Guest Post : Reading

Many of us have wonderful childhood memories of being read to, and reading favourite books. I have a lasting memory of the pride I felt when I read a book in its entirety at the age of 6. It was called Mortimer K Saves the Day! [by R Gelman]. My love of books has been passed on to my children. Too young to read, they both love to turn the pages, and look at the pictures. My eldest, who is not quite three, has a few favourites that she knows by heart, and will ‘read’ the words with amazing accuracy.

Reading difficulties can occur for a number of reasons. It’s a very complicated task, requiring the coordination of a large variety of skills. You need to hold the book, see the book and the words that appear on the page. The book needs to be held up the right way, and a comfortable distance from the eyes. To read words, a recognition of each letter and an understanding of its meaning is necessary, and you need to have an understanding that these letters have specific sounds, and these sounds together form words. You need to scan the words in the correct order, and then there’s punctuation. The English language is complicated with inconsistent spelling and grammar rules. It’s an amazing achievement when our kids master this ability!

The benefits of developing literacy skills are obvious. Reading and writing is a means of communication and form of self expression. During the school years and beyond, reading is important for learning and remembering new information. Every day, information is presented to us in words – forms, contracts, recipes, menus, instructions, directions, addresses, newspapers, and the list goes on.

Here are some tips for helping children to read:

1. Read to your children every day – with enthusiasm! They love this time with you, and you and your child will come to cherish it.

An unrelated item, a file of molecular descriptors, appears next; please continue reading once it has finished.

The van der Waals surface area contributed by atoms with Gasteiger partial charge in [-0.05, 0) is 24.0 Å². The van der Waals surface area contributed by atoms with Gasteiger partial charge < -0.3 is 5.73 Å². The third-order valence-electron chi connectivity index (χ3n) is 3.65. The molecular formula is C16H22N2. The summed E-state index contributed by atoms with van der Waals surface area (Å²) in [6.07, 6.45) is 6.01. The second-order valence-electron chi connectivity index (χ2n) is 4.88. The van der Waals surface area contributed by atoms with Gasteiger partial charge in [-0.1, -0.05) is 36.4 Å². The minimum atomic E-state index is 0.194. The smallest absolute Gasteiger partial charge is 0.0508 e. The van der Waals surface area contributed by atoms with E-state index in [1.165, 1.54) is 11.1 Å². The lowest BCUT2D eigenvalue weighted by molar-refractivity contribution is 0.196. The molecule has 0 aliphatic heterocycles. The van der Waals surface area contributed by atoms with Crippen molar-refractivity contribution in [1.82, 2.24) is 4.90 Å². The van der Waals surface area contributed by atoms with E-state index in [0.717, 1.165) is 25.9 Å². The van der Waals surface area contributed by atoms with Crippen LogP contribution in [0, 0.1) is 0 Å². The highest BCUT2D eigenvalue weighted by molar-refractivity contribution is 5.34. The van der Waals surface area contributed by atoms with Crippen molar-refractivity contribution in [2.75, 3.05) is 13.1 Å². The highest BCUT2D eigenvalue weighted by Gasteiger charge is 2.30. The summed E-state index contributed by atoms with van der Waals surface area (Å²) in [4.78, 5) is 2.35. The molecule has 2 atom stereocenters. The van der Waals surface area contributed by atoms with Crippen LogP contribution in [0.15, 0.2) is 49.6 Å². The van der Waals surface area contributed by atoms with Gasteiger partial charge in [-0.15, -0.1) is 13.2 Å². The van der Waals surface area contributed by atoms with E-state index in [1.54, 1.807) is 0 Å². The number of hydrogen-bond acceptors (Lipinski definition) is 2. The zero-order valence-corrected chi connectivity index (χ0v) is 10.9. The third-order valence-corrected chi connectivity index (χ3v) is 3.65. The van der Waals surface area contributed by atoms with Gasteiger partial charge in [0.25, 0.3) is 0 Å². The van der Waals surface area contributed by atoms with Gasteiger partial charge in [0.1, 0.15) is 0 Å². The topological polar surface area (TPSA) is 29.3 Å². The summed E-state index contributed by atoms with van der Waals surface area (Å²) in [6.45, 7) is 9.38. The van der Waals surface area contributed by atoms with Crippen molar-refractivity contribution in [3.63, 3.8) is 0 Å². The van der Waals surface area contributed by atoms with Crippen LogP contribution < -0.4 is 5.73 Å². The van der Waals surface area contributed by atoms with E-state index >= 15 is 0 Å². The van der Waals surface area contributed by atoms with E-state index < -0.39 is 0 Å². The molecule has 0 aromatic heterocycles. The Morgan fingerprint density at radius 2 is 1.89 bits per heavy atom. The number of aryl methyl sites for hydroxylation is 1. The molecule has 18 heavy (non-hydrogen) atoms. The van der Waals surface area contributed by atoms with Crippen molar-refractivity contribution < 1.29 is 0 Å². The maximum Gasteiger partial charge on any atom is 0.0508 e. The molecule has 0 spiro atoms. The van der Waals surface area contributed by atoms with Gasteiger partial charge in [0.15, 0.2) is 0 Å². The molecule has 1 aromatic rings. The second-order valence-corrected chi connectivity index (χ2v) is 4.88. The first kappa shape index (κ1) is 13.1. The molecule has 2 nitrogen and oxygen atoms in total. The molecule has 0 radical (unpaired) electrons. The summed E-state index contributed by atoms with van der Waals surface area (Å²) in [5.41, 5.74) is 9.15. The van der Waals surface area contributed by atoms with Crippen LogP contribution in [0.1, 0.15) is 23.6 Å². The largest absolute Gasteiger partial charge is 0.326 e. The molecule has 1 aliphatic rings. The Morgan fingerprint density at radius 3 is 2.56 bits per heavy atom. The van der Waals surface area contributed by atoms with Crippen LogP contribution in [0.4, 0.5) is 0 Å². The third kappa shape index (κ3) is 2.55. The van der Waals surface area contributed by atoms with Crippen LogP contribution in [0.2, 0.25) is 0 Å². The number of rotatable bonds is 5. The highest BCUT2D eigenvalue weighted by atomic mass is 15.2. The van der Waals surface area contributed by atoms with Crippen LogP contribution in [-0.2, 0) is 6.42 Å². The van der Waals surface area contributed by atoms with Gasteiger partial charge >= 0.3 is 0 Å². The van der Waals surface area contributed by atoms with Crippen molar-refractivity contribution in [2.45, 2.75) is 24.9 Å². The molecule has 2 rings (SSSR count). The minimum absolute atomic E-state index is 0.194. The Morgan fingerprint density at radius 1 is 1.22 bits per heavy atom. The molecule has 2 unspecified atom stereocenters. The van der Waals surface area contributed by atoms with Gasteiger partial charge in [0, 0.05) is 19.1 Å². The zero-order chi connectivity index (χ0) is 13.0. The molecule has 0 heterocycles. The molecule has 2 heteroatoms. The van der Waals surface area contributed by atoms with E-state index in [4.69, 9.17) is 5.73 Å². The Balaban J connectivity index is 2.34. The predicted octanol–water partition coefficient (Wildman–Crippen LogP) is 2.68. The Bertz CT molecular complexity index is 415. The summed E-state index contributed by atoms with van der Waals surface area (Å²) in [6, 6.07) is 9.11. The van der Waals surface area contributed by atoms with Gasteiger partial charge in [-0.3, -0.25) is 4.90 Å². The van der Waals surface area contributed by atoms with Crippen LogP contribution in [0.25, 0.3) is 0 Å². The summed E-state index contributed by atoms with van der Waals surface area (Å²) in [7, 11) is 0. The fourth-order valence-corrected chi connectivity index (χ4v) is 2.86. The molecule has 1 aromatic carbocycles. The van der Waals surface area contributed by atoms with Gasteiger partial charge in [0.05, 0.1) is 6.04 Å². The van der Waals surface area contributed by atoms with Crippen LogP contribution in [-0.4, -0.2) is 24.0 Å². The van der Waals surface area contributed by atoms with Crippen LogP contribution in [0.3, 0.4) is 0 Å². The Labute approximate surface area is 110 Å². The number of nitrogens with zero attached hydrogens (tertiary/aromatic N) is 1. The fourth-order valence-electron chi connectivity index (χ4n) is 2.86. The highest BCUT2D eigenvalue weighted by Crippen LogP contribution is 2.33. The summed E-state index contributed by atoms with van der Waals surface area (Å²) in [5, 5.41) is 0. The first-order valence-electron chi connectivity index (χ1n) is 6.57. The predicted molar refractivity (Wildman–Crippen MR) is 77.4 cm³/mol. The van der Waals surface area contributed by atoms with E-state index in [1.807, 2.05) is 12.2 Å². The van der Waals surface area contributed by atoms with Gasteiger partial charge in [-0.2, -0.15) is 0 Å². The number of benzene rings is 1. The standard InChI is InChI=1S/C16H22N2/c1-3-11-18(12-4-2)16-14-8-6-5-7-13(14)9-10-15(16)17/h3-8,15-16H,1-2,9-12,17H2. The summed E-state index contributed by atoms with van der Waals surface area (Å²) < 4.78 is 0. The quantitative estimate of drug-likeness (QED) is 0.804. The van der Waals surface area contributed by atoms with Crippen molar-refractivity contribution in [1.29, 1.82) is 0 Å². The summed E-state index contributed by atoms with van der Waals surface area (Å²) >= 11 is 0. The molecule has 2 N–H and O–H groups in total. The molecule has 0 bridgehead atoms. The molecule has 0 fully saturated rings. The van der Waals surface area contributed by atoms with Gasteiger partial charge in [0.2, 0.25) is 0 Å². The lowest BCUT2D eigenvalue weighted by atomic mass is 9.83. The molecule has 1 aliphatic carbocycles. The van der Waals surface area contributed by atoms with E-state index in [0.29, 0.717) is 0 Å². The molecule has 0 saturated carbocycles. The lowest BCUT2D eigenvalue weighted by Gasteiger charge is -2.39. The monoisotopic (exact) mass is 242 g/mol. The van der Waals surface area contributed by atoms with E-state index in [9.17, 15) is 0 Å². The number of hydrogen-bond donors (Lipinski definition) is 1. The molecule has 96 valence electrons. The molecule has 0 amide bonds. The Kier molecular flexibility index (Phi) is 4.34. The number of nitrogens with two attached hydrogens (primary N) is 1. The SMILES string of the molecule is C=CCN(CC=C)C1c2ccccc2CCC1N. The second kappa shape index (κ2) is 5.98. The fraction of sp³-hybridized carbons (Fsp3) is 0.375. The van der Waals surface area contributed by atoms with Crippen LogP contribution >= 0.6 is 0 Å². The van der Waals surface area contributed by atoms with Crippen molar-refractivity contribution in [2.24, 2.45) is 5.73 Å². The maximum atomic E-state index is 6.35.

2. When able, get your child to read aloud. Hearing and seeing the words will enhance the learning experience.

3. Expose your child to lots of reading opportunities. This may mean going to the library to find new books to read, helping to find items at the grocery store from a list, identifying street names and signs when in the car.

If your child appears to be struggling with this task, don’t delay in asking for help. This is an important skill to learn. Speak with your child’s teacher, or contact a Speech Therapist or Occupational Therapist for help identifying the possible reason for the delay, and to be provided with strategies to help.

1. Chapter 11: Task Analysis – Reading, B. Ferguson, 2005
2. Task Analysis – an approach to improving literacy and numeracy, J. De Jonge
3. Top 10 Ways to Improve Reading Skills, Peggy isler, Ed.S. and Marge Eberts, Ed.S.

Nicole is a privately practicing Occupational Therapist (OT) in Brisbane, Queensland.   She is mother to 2 beautiful girls aged two and one. She’s also written a guest post for Be a Fun Mum about encouraging your child/ren to write here.  More information about Nicole can be found at these web addresses:



From the Experts



Be A Fun Mum Related Posts

Book Review  : Monster Maddie

Books are Not Just for Reading

Story : Come Back Here!

Story : Munchkin Pumpkin

Story : Wordless

Talking Children’s Books

The Magic of a Book

There’s More Than One Way to Tell a Story

You Might Also Like...